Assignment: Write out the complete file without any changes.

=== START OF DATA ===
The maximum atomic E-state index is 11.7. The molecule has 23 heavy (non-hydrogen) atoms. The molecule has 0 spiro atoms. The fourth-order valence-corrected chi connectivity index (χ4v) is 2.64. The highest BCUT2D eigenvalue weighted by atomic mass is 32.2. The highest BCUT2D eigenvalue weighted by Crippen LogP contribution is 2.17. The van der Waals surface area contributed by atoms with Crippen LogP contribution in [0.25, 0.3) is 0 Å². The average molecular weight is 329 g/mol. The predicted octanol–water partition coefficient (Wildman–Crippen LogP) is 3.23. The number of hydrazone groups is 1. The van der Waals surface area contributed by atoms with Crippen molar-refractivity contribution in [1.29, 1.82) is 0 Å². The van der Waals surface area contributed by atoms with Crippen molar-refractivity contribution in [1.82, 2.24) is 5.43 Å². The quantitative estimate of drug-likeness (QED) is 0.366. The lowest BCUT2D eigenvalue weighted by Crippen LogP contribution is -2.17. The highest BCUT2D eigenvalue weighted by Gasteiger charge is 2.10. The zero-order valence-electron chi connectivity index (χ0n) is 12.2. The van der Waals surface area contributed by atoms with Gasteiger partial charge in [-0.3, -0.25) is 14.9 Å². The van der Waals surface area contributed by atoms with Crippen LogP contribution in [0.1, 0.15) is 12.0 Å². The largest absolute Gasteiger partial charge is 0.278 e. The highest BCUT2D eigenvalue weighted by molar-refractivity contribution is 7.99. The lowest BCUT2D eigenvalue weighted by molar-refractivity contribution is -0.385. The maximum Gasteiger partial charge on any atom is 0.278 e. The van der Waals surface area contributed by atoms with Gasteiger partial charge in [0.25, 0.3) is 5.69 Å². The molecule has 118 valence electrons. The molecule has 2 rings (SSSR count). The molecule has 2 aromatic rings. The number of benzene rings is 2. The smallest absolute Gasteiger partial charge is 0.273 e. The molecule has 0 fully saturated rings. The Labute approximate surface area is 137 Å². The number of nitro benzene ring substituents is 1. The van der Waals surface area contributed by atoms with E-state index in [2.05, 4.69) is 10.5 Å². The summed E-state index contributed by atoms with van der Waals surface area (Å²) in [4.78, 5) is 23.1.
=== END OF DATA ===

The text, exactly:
The maximum atomic E-state index is 11.7. The molecule has 23 heavy (non-hydrogen) atoms. The molecule has 0 spiro atoms. The fourth-order valence-corrected chi connectivity index (χ4v) is 2.64. The highest BCUT2D eigenvalue weighted by atomic mass is 32.2. The highest BCUT2D eigenvalue weighted by Crippen LogP contribution is 2.17. The van der Waals surface area contributed by atoms with Crippen LogP contribution in [0.25, 0.3) is 0 Å². The average molecular weight is 329 g/mol. The predicted octanol–water partition coefficient (Wildman–Crippen LogP) is 3.23. The number of hydrazone groups is 1. The van der Waals surface area contributed by atoms with Crippen molar-refractivity contribution in [1.29, 1.82) is 0 Å². The van der Waals surface area contributed by atoms with Crippen molar-refractivity contribution in [1.82, 2.24) is 5.43 Å². The quantitative estimate of drug-likeness (QED) is 0.366. The lowest BCUT2D eigenvalue weighted by Crippen LogP contribution is -2.17. The highest BCUT2D eigenvalue weighted by Gasteiger charge is 2.10. The zero-order valence-electron chi connectivity index (χ0n) is 12.2. The van der Waals surface area contributed by atoms with Gasteiger partial charge in [-0.3, -0.25) is 14.9 Å². The van der Waals surface area contributed by atoms with Crippen LogP contribution in [0.1, 0.15) is 12.0 Å². The largest absolute Gasteiger partial charge is 0.278 e. The highest BCUT2D eigenvalue weighted by molar-refractivity contribution is 7.99. The lowest BCUT2D eigenvalue weighted by molar-refractivity contribution is -0.385. The maximum Gasteiger partial charge on any atom is 0.278 e. The van der Waals surface area contributed by atoms with Gasteiger partial charge in [0.25, 0.3) is 5.69 Å². The molecule has 118 valence electrons. The molecule has 2 rings (SSSR count). The molecule has 2 aromatic rings. The number of benzene rings is 2. The smallest absolute Gasteiger partial charge is 0.273 e. The molecule has 0 fully saturated rings. The Labute approximate surface area is 137 Å². The number of nitro benzene ring substituents is 1. The van der Waals surface area contributed by atoms with E-state index in [2.05, 4.69) is 10.5 Å². The summed E-state index contributed by atoms with van der Waals surface area (Å²) in [4.78, 5) is 23.1.